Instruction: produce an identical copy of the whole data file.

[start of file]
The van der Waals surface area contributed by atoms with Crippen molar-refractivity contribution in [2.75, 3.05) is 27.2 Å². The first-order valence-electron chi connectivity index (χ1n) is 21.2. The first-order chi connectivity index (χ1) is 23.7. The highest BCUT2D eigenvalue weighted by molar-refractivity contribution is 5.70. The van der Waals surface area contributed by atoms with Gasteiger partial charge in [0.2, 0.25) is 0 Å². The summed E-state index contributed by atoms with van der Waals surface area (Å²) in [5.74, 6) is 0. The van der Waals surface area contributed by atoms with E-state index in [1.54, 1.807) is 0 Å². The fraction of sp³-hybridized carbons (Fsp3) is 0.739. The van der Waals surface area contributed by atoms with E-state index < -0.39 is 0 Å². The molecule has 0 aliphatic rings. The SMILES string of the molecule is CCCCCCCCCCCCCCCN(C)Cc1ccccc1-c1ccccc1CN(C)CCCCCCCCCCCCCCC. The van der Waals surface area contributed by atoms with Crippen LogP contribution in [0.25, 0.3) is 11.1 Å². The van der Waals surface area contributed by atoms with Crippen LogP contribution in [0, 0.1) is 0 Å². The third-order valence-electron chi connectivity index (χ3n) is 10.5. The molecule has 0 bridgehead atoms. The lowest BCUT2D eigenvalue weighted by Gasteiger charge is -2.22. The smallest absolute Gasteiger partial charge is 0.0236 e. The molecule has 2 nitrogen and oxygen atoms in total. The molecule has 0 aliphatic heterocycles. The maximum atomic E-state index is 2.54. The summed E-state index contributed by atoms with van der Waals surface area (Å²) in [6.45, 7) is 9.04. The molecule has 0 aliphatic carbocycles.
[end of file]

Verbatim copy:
The van der Waals surface area contributed by atoms with Crippen molar-refractivity contribution in [2.75, 3.05) is 27.2 Å². The first-order valence-electron chi connectivity index (χ1n) is 21.2. The first-order chi connectivity index (χ1) is 23.7. The highest BCUT2D eigenvalue weighted by molar-refractivity contribution is 5.70. The van der Waals surface area contributed by atoms with Gasteiger partial charge in [0.2, 0.25) is 0 Å². The summed E-state index contributed by atoms with van der Waals surface area (Å²) in [5.74, 6) is 0. The van der Waals surface area contributed by atoms with E-state index in [1.54, 1.807) is 0 Å². The fraction of sp³-hybridized carbons (Fsp3) is 0.739. The van der Waals surface area contributed by atoms with E-state index < -0.39 is 0 Å². The molecule has 0 aliphatic rings. The SMILES string of the molecule is CCCCCCCCCCCCCCCN(C)Cc1ccccc1-c1ccccc1CN(C)CCCCCCCCCCCCCCC. The van der Waals surface area contributed by atoms with Crippen LogP contribution in [0.25, 0.3) is 11.1 Å². The van der Waals surface area contributed by atoms with Crippen LogP contribution in [0, 0.1) is 0 Å². The third-order valence-electron chi connectivity index (χ3n) is 10.5. The molecule has 0 bridgehead atoms. The lowest BCUT2D eigenvalue weighted by Gasteiger charge is -2.22. The smallest absolute Gasteiger partial charge is 0.0236 e. The molecule has 2 nitrogen and oxygen atoms in total. The molecule has 0 aliphatic heterocycles. The maximum atomic E-state index is 2.54. The summed E-state index contributed by atoms with van der Waals surface area (Å²) in [6.45, 7) is 9.04. The molecule has 0 aliphatic carbocycles.